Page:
Background: Diabetes is the seventh leading cause of death in the United States. More and more people have suffered from diabetes and its serious complications including heart disease, blindness, etc. The U.S. Department of Veterans Affairs (VA) reported that nearly 25% of veterans, enrolled in the Veterans Health Administration (VHA), have diabetes, which is much higher than the general population. Objective: This study aimed to estimate the prevalence of diabetes in the U.S. veterans using the up-to-date National Health and Nutrition Examination Survey (NHANES) data since VHA has a relatively low coverage (less than 30% of veterans each year were enrolled). Methods: Five biennial cross sectional surveys (NHANES) between 2005-2014 were used in this study. Total 2,940 veterans were included to estimate the prevalence of diabetes. Total diabetes was defined as any participant who had at least one of four conditions: (1) a hemoglobin A1c at least 6.5%, (2) fasting plasma glucose (FPG) at least 126mg/dL, (3) a 2-hour plasma glucose (PG) at least 200mg/dL, (4) diagnosed with diabetes by a doctor or other health professional. Results: The overall prevalence of total diabetes (including diagnosed and undiagnosed diabetes), undiagnosed diabetes and obesity were 20.54%, 3.37% and 40.68%, respectively. The family poverty level and education were significantly associated with the presence of diabetes with p=0.005 and 0.03, respectively. Highest prevalence diabetes and obesity existed in veterans aged 65yrs and over and 45-64yrs, respectively. The overall prevalence trend of diabetes significantly increased from 15.52% (95%CI: 12.36-18.68%) in 2005-2006 to 20.54% (95%CI: 15.92-25.17%) (p=0.04 for trend test) and prevalence significantly increased in male veterans ( p=0.04) and those who did not finish high school education (p=0.04) and who had college education (p=0.03). Conclusion: In 2013-2014, the estimated prevalence of diabetes was 20.54% among U.S. veterans, with higher prevalence among participants who were 65 years old or older, and had low socioeconomics status (including less education and poverty status).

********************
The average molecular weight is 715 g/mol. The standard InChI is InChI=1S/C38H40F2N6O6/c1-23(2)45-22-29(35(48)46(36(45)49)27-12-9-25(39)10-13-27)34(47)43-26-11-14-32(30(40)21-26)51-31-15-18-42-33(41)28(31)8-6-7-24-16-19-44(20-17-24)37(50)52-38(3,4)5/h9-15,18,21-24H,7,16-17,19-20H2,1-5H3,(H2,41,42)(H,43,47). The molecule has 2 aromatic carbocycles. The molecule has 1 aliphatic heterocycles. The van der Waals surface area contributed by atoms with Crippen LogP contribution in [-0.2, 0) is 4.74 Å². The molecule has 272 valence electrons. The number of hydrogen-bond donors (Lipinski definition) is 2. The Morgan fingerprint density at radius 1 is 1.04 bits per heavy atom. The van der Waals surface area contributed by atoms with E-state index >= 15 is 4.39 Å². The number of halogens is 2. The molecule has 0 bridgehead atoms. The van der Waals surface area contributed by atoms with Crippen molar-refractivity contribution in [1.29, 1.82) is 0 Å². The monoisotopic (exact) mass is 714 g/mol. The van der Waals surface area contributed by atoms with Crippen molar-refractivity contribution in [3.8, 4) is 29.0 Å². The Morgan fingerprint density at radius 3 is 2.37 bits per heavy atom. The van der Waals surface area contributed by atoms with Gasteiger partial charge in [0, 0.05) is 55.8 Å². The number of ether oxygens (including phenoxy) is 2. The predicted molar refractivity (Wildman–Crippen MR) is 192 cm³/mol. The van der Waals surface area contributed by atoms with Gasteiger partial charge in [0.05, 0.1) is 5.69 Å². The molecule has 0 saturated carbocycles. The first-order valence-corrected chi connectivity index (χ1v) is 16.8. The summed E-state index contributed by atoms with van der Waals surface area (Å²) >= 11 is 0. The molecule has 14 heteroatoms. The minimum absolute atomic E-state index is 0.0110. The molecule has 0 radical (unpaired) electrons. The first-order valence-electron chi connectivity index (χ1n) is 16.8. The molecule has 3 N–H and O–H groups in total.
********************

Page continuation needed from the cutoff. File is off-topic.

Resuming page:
Available at: http://works.bepress.com/ying-li/61/